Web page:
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In 1947, British India-the part of South Asia that is today's India, Pakistan, and Bangladesh-emerged from the colonial era with the world's largest centrally managed canal irrigation infrastructure.
However, as vividly illustrated by Tushaar Shah, the orderly irrigation economy that saved millions of rural poor from droughts and famines is now a vast atomistic system of widely dispersed tube-wells that are drawing groundwater without permits or hindrances.
Taming the Anarchy is about the development of this chaos and the prospects to bring it under control.
It is about both the massive benefit that the irrigation economy has created and the ill-fare it threatens through depleted aquifers and pollution.
Tushaar Shah brings exceptional insight into a socio-ecological phenomenon that has befuddled scientists and policymakers alike.
In systematic fashion, he investigates the forces behind the transformation of South Asian irrigation and considers its social, economic, and ecological impacts.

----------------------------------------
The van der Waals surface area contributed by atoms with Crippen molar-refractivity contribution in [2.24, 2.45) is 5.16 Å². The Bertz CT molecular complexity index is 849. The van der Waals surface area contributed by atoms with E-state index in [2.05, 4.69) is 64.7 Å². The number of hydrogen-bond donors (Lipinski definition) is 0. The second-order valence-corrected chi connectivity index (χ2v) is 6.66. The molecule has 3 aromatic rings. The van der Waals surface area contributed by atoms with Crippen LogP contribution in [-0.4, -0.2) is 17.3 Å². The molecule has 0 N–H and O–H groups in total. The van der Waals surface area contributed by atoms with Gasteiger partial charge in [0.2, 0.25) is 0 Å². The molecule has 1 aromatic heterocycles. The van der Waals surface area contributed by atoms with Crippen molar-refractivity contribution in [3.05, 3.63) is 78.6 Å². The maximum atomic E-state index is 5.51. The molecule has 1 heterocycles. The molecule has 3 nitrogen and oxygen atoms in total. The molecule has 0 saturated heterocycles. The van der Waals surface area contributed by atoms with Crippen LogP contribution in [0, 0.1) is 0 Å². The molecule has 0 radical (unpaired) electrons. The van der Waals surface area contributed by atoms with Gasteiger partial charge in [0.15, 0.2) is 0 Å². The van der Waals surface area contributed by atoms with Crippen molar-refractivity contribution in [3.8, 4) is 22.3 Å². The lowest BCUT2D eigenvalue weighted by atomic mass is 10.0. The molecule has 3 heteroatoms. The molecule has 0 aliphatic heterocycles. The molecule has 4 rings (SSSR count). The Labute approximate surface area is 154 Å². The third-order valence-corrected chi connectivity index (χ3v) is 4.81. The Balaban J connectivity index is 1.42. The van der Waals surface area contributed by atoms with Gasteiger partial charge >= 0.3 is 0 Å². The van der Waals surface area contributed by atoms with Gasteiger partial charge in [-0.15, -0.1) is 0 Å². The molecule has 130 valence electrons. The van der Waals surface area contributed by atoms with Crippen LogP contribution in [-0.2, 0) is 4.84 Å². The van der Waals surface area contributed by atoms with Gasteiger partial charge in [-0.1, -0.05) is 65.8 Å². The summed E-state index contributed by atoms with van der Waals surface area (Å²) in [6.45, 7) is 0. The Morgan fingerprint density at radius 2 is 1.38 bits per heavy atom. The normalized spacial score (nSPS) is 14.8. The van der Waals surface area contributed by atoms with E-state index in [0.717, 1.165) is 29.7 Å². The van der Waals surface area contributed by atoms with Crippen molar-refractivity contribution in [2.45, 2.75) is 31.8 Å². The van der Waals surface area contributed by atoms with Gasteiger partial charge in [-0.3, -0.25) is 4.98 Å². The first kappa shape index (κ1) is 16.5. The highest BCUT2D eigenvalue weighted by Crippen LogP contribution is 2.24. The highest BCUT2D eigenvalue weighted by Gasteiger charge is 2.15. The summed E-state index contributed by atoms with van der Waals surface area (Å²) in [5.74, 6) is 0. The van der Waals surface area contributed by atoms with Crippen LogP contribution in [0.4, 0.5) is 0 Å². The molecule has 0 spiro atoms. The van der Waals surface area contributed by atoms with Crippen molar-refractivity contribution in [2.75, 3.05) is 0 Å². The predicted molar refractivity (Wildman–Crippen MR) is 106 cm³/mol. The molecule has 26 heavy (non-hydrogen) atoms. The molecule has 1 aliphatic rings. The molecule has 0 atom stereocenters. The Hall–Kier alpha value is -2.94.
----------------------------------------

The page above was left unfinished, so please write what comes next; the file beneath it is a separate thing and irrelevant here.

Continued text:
He considers what is unique to South Asia and what is in common with other developing regions.
He argues that, without effective governance, the resulting groundwater stress threatens the sustenance of the agrarian system and therefore the well being of the nearly one and a half billion people who live in South Asia.
Yet, finding solutions is a formidable challenge. The way forward in the short run, Shah suggests, lies in indirect, adaptive strategies that change the conduct of water users.
From antiquity until the 1960's, agricultural water management in South Asia was predominantly the affair of village communities and/or the state.
Today, the region depends on irrigation from some 25 million individually owned groundwater wells.
Tushaar Shah provides a fascinating economic, political, and cultural history of the development and use of technology that is also a history of a society in transition.
His book provides powerful ideas and lessons for researchers, historians, and policy
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